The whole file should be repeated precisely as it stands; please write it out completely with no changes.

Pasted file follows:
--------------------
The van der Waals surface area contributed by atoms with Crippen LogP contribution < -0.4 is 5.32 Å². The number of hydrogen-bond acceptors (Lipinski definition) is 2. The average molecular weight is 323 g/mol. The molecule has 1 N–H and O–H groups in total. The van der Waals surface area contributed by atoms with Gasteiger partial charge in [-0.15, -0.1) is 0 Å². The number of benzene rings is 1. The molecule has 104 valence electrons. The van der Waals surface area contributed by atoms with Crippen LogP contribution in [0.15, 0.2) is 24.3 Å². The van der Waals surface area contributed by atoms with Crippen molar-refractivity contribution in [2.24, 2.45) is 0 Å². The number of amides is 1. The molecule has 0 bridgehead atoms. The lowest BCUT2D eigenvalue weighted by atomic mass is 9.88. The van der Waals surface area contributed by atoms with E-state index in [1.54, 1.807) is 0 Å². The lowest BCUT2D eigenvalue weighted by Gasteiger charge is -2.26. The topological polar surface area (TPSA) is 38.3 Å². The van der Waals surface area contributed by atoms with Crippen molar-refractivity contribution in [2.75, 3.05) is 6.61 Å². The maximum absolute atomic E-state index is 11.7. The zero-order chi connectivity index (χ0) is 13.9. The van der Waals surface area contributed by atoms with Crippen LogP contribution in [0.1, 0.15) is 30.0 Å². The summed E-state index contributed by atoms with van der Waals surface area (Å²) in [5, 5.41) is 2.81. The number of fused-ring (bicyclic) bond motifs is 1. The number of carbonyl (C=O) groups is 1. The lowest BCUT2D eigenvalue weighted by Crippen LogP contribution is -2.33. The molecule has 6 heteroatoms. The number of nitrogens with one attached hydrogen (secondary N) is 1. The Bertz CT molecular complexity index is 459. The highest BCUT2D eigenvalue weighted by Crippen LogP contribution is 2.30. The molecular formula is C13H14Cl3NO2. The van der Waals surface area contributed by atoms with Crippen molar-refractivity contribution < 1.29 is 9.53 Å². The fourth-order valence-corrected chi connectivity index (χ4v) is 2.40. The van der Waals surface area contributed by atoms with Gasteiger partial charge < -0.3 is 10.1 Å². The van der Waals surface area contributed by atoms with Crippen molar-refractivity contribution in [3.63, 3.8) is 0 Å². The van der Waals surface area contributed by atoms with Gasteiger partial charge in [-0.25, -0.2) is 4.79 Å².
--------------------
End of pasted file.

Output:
The van der Waals surface area contributed by atoms with Crippen LogP contribution < -0.4 is 5.32 Å². The number of hydrogen-bond acceptors (Lipinski definition) is 2. The average molecular weight is 323 g/mol. The molecule has 1 N–H and O–H groups in total. The van der Waals surface area contributed by atoms with Gasteiger partial charge in [-0.15, -0.1) is 0 Å². The number of benzene rings is 1. The molecule has 104 valence electrons. The van der Waals surface area contributed by atoms with Crippen LogP contribution in [0.15, 0.2) is 24.3 Å². The van der Waals surface area contributed by atoms with Crippen molar-refractivity contribution in [2.24, 2.45) is 0 Å². The number of amides is 1. The molecule has 0 bridgehead atoms. The lowest BCUT2D eigenvalue weighted by atomic mass is 9.88. The van der Waals surface area contributed by atoms with E-state index in [1.54, 1.807) is 0 Å². The lowest BCUT2D eigenvalue weighted by Gasteiger charge is -2.26. The topological polar surface area (TPSA) is 38.3 Å². The van der Waals surface area contributed by atoms with Crippen molar-refractivity contribution in [2.75, 3.05) is 6.61 Å². The maximum absolute atomic E-state index is 11.7. The zero-order chi connectivity index (χ0) is 13.9. The van der Waals surface area contributed by atoms with Crippen LogP contribution in [0.1, 0.15) is 30.0 Å². The summed E-state index contributed by atoms with van der Waals surface area (Å²) in [5, 5.41) is 2.81. The number of fused-ring (bicyclic) bond motifs is 1. The number of carbonyl (C=O) groups is 1. The lowest BCUT2D eigenvalue weighted by Crippen LogP contribution is -2.33. The molecule has 6 heteroatoms. The number of nitrogens with one attached hydrogen (secondary N) is 1. The Bertz CT molecular complexity index is 459. The highest BCUT2D eigenvalue weighted by Crippen LogP contribution is 2.30. The molecular formula is C13H14Cl3NO2. The van der Waals surface area contributed by atoms with Crippen molar-refractivity contribution < 1.29 is 9.53 Å². The fourth-order valence-corrected chi connectivity index (χ4v) is 2.40. The van der Waals surface area contributed by atoms with Gasteiger partial charge < -0.3 is 10.1 Å². The van der Waals surface area contributed by atoms with Crippen molar-refractivity contribution in [3.63, 3.8) is 0 Å². The van der Waals surface area contributed by atoms with Gasteiger partial charge in [-0.25, -0.2) is 4.79 Å².